Stefan Reinartz can be defined both as loyal and educated. The 16 years he spent with Bayer 04 Leverkusen vouch for the former, while a psychology distance-study course confirms the latter.
Prior to the start of the current campaign, however, Reinartz felt it was time for a change. He told bundesliga.com in an exclusive interview what the reasons were behind his switch to Eintracht Frankfurt, why the Eagles are currently involved in a turbulent flight and his feelings going into the first-ever meeting with his former club this weekend.
bundesliga.com: Stefan Reinartz, when Eintracht entertain Bayer 04 Leverkusen on Saturday, it will be your first time in opposition to your former team-mates. Does that bring the football romantic out in you?
Stefan Reinartz: It does a bit, yes. I spent a very, very long time in Leverkusen and Saturday will be the first time in 17 years that I'll face off against them. The last time was when I was a kid, and we got a right hammering - 10-0 when I was playing for Bergisch Gladbach (smiles). This is the first time I'll come up against them as a professional.
bundesliga.com: What was the reason to leave this safe haven behind after such a long time?
Reinartz: You know, there are people who enjoy experiencing new things (grins). Of course I was happy at Bayer, as I was in the Rhineland area. At the same time, I feel there comes a point when a change becomes appealing.
bundesliga.com: What was it that appealed to you about Frankfurt, considering you also had other offers, including from England ?
Reinartz: On the one hand, I didn’t want to move too far away from my family and friends, while on the other hand Eintracht are a club with a very big allure and there is a really strong aura around this club. I'd also hoped to join a club where I could find my feet quickly and where there would be a strong probability that I would be playing frequently.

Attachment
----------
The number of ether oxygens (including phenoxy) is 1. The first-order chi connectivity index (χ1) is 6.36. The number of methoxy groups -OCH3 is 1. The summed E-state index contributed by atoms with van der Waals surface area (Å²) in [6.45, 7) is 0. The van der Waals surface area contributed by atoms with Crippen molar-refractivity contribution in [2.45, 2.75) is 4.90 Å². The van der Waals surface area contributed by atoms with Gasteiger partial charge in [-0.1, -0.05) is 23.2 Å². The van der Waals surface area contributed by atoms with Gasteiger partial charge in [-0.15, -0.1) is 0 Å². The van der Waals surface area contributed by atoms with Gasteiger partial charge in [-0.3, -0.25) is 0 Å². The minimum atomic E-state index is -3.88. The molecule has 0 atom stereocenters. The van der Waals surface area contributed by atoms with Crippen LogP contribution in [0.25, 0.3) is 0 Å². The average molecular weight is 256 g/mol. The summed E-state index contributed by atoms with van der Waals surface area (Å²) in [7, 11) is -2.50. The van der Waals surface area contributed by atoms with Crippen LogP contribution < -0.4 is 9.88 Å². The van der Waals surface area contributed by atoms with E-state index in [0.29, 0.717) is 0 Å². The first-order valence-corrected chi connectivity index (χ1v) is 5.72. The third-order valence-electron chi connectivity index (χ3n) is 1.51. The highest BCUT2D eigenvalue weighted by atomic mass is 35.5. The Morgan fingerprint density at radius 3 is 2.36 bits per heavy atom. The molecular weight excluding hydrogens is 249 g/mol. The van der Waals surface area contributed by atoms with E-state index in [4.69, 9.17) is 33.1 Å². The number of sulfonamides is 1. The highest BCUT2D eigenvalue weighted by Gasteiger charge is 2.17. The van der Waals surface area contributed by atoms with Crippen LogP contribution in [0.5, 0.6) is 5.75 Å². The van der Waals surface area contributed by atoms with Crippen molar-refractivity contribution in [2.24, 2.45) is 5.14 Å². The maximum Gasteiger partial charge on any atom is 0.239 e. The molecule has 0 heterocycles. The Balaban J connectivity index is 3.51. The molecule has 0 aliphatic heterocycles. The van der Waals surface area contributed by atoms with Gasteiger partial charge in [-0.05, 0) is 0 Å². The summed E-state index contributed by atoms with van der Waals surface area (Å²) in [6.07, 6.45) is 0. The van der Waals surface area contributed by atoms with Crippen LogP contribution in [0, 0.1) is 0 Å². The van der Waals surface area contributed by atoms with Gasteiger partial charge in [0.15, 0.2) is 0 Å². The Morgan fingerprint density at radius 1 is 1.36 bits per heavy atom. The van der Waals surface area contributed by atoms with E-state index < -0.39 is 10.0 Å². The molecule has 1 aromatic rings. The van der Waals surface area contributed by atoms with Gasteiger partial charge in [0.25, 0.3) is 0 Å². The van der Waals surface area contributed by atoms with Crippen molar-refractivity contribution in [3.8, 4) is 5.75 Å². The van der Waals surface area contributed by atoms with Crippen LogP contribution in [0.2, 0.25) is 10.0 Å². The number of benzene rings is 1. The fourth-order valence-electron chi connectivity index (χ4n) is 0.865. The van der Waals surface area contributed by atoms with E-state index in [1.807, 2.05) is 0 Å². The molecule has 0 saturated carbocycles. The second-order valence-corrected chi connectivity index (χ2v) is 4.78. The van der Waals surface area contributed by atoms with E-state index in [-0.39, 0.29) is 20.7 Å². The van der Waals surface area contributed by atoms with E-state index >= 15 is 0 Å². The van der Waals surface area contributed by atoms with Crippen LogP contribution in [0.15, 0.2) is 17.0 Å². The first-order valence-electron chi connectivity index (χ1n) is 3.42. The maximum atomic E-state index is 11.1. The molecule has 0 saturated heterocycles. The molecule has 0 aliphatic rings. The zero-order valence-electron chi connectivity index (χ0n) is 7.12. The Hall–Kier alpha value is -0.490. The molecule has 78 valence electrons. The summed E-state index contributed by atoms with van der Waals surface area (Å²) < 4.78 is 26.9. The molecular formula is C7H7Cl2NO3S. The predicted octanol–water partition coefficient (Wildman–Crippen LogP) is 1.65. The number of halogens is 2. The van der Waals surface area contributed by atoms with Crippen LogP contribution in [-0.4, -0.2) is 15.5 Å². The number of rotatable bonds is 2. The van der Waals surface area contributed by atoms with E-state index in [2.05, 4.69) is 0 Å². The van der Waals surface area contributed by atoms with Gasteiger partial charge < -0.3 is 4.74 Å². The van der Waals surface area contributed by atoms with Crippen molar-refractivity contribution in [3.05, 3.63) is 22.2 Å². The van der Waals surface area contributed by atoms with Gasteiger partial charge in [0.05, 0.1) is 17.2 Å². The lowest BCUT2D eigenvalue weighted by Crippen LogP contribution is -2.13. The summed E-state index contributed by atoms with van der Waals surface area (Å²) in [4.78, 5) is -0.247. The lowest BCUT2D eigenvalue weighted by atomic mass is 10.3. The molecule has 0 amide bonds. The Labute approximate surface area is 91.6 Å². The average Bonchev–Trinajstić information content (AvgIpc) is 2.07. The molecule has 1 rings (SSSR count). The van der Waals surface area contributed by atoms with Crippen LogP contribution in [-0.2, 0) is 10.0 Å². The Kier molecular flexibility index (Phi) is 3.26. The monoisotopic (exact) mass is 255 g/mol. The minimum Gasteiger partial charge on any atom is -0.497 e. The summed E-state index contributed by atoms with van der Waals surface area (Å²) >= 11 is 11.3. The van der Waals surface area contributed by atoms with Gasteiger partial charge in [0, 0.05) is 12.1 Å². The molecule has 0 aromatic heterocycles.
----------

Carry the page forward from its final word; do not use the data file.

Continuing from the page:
bundesliga.com: Can the step from a club who are always expected to be challenging for the leading positions to one who are currently floating around in mid-table also be seen as a step backwards?
Reinartz: Well you can't deny that, if you purely look at the sporting aspects, although I believe the only step back I took from a sporting point of view was last year, when after four or five seasons as a regular in the Bayer side I found myself playing only every now and again. Therefore, I feel that this move to Eintracht was not a step back personally, but rather a step forwards.
bundesliga.com: Were you shocked when Thomas Schaaf, the man who really wanted to sign you, was suddenly replaced by Armin Veh?
Reinartz: Not really, because I didn’t sign a contract with Thomas Schaaf, but with Eintracht Frankfurt. It's true, however, that it did come as a bit of a surprise. It wasn't a bolt out of the blue, though, because there had been a bit of speculation about it in the media. You've always got to be ready for things like this as a player.
bundesliga.com: Let's get back to Saturday's game. Eintracht and Bayer are only separated by three points in the standings…